BRITISH bank Standard Chartered saw profits fall in the first half of the year, yesterday announcing a $1bn (£652m) writedown on Korean operations and warnings of the possible impact of China’s economic slowdown.
The emerging markets-focused lender saw pre-tax profits dip 15.5 per cent on the year, falling from $3.9bn to $3.3bn.
In Korea the bank took a $1bn goodwill impairment charge, citing rising bad loans and tougher regulation of the sector in the country. Industry-wide return on equity has fallen from 18 per cent to five per cent in the eight years since the group entered the nation.
In Singapore profits fell 12 per cent, while Indonesia and Malaysia also saw declines.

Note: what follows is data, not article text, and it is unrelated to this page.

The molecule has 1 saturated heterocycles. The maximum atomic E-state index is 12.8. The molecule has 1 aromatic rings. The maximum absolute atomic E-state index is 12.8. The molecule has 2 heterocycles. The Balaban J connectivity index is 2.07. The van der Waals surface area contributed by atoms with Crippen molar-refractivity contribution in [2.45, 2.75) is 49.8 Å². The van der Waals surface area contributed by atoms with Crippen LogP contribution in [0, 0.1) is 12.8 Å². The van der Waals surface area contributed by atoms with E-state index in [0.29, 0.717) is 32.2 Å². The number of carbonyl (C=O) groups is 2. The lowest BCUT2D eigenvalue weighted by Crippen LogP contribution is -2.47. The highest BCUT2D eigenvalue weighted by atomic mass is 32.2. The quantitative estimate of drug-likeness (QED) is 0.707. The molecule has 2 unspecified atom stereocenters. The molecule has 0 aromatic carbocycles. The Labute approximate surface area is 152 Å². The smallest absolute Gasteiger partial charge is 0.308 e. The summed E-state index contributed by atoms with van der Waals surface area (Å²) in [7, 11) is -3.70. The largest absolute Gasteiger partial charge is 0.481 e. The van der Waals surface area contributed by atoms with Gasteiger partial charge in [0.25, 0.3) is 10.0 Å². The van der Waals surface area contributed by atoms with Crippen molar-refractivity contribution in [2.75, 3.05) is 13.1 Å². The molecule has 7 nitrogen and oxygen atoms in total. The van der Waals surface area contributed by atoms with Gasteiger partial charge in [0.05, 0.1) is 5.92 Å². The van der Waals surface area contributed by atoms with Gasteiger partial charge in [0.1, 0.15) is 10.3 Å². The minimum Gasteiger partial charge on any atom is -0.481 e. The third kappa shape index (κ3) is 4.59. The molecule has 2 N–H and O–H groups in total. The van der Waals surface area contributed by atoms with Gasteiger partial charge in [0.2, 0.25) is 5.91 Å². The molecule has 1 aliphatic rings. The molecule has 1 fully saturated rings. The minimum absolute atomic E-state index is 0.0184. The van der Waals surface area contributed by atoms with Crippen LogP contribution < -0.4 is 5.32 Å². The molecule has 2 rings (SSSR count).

But excluding the Korean woes the bank beat expectations, sending shares up 2.85 per cent on the day.
Profits in Hong Kong increased 19 per cent to just over $1bn in Hong Kong, Indian consumer bank operating profits rose 48 per cent to $71m and wholesale operating profits increased 44.1 per cent to $379m, and Africa’s increased 3.8 per cent to $81m in consumer banking and 11.7 per cent to $276m in wholesale.
Corporate finance operating incomes rose 24.9 per cent to $1.2bn, and global markets overall improved 6.1 per cent to $3.9bn.
Return on equity fell to 13.3 per cent from 13.8 per cent a year earlier and the core tier one capital ratio slid from 11.6 per cent to 11.4 per cent.